Macho Men and Kindness


victorianhomestiffanywindowsarticleI went grocery shopping this morning. And as an aside, I picked up the latest copy of Victorian Homes, which contains an article I wrote about a series of Tiffany stained glass windows: “Bringing to Light Opalescent Light.” That was a fun, challenging article, but that’s a whole ‘nother story.

Before I even got into the grocery store—in fact, just moments after I pulled into a parking space, a woman standing beside the van next to me looked mournfully up from her cell phone and said, You wouldn’t by any chance have jumper cables, do you?

Well, yes, I do. I haven’t used them in years, but I kept the instructions, and I even bought a bag for them once that also has a set of instructions, so I was pretty confident I could help her.

My, was she relieved! Except, when we’d hooked it all up and I started my car, her engine still didn’t turn over.

OK, there were things about her battery that were different from the picture, so maybe we didn’t have everything connected right. We pulled the clamps off, checked the pictures, reattached everything, and … no joy.

There was juice getting to her car, but the engine wasn’t turning over. I’m thinking, Not the battery. She’s got something else wrong, and what to do now? She said she didn’t have Triple A, didn’t have money to fix her car, that her grandpa did the work on it but wasn’t available. So what to do?

Just then a middle aged man walked up and asked if we needed any help. Wow! Kindness still lives! This guy saw two women struggling with a car problem and braved the scorn of a society that says guys bailing out women is sexist. Well, here’s one woman who is happy, happy that a guy who knew what he was doing came over. He refastened the clamps, told me what to do when I started my car, told her what to do, and sure enough, her engine turned over and started.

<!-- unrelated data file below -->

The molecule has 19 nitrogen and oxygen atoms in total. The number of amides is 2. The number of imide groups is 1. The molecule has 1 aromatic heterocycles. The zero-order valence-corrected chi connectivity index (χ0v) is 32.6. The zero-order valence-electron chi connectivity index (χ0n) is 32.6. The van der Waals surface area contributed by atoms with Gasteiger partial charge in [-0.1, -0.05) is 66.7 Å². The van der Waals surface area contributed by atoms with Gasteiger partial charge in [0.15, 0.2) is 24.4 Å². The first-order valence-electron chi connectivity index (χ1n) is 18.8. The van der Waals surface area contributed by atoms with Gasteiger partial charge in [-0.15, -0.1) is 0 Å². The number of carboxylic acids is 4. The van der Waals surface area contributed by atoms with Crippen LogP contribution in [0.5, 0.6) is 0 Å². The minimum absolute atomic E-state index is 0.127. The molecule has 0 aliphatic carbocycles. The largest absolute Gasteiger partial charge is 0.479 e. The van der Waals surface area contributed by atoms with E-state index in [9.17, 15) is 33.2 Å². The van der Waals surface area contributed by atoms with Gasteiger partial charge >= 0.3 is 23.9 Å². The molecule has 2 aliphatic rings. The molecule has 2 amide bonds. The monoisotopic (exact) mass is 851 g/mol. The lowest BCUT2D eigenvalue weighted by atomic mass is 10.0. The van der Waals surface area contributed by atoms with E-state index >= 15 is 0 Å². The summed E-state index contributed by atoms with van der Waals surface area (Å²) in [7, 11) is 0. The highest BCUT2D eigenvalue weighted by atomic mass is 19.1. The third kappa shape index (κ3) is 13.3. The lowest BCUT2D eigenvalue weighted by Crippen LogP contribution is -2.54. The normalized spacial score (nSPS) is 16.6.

Then it dawned on me. How much has the Macho Man concept come about because the feminist movement robbed men of everyday chances of being heroes? It seems to me, when men knew their roles; knew they were needed and appreciated; knew they would be thanked for offering their help, not slapped down because of it, they didn’t need to prove their manhood in the artificial ways we see today.

In reality, a man who knows how to use jumper cables, seeing two women who are trying to use jumper cables and coming to help, is doing nothing but extending kindness. May more men have the courage to do so as well. May more of us women stand up and applaud when they do!

Published in: on December 9, 2008 at 2:26 pm  Comments (8)  
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